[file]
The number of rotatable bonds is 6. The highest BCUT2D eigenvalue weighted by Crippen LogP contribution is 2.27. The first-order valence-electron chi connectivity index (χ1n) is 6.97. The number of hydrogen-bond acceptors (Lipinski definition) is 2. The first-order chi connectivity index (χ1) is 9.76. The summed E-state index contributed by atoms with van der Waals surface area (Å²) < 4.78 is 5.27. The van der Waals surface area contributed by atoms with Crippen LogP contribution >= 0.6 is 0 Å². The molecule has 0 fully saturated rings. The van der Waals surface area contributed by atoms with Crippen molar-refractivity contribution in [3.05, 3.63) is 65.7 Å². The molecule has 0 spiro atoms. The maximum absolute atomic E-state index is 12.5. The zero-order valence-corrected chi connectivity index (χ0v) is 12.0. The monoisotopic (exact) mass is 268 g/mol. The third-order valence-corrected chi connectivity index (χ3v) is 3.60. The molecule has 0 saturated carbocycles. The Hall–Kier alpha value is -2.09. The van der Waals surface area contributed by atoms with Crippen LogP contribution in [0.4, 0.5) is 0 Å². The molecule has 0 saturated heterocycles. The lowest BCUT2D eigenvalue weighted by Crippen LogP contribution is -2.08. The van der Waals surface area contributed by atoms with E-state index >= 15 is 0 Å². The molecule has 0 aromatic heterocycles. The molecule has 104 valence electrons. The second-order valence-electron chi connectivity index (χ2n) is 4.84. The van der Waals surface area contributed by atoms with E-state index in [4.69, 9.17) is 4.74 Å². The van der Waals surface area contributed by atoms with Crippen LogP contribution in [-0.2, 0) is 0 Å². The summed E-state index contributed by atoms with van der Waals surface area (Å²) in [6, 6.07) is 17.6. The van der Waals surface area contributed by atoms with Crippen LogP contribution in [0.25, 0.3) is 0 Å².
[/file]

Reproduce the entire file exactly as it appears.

The number of rotatable bonds is 6. The highest BCUT2D eigenvalue weighted by Crippen LogP contribution is 2.27. The first-order valence-electron chi connectivity index (χ1n) is 6.97. The number of hydrogen-bond acceptors (Lipinski definition) is 2. The first-order chi connectivity index (χ1) is 9.76. The summed E-state index contributed by atoms with van der Waals surface area (Å²) < 4.78 is 5.27. The van der Waals surface area contributed by atoms with Crippen LogP contribution >= 0.6 is 0 Å². The molecule has 0 fully saturated rings. The van der Waals surface area contributed by atoms with Crippen molar-refractivity contribution in [3.05, 3.63) is 65.7 Å². The molecule has 0 spiro atoms. The maximum absolute atomic E-state index is 12.5. The zero-order valence-corrected chi connectivity index (χ0v) is 12.0. The monoisotopic (exact) mass is 268 g/mol. The third-order valence-corrected chi connectivity index (χ3v) is 3.60. The molecule has 0 saturated carbocycles. The Hall–Kier alpha value is -2.09. The van der Waals surface area contributed by atoms with Crippen LogP contribution in [0.4, 0.5) is 0 Å². The molecule has 0 saturated heterocycles. The lowest BCUT2D eigenvalue weighted by Crippen LogP contribution is -2.08. The van der Waals surface area contributed by atoms with E-state index >= 15 is 0 Å². The molecule has 0 aromatic heterocycles. The molecule has 104 valence electrons. The second-order valence-electron chi connectivity index (χ2n) is 4.84. The van der Waals surface area contributed by atoms with E-state index in [4.69, 9.17) is 4.74 Å². The van der Waals surface area contributed by atoms with Crippen LogP contribution in [-0.2, 0) is 0 Å². The summed E-state index contributed by atoms with van der Waals surface area (Å²) in [6, 6.07) is 17.6. The van der Waals surface area contributed by atoms with Crippen LogP contribution in [0.25, 0.3) is 0 Å².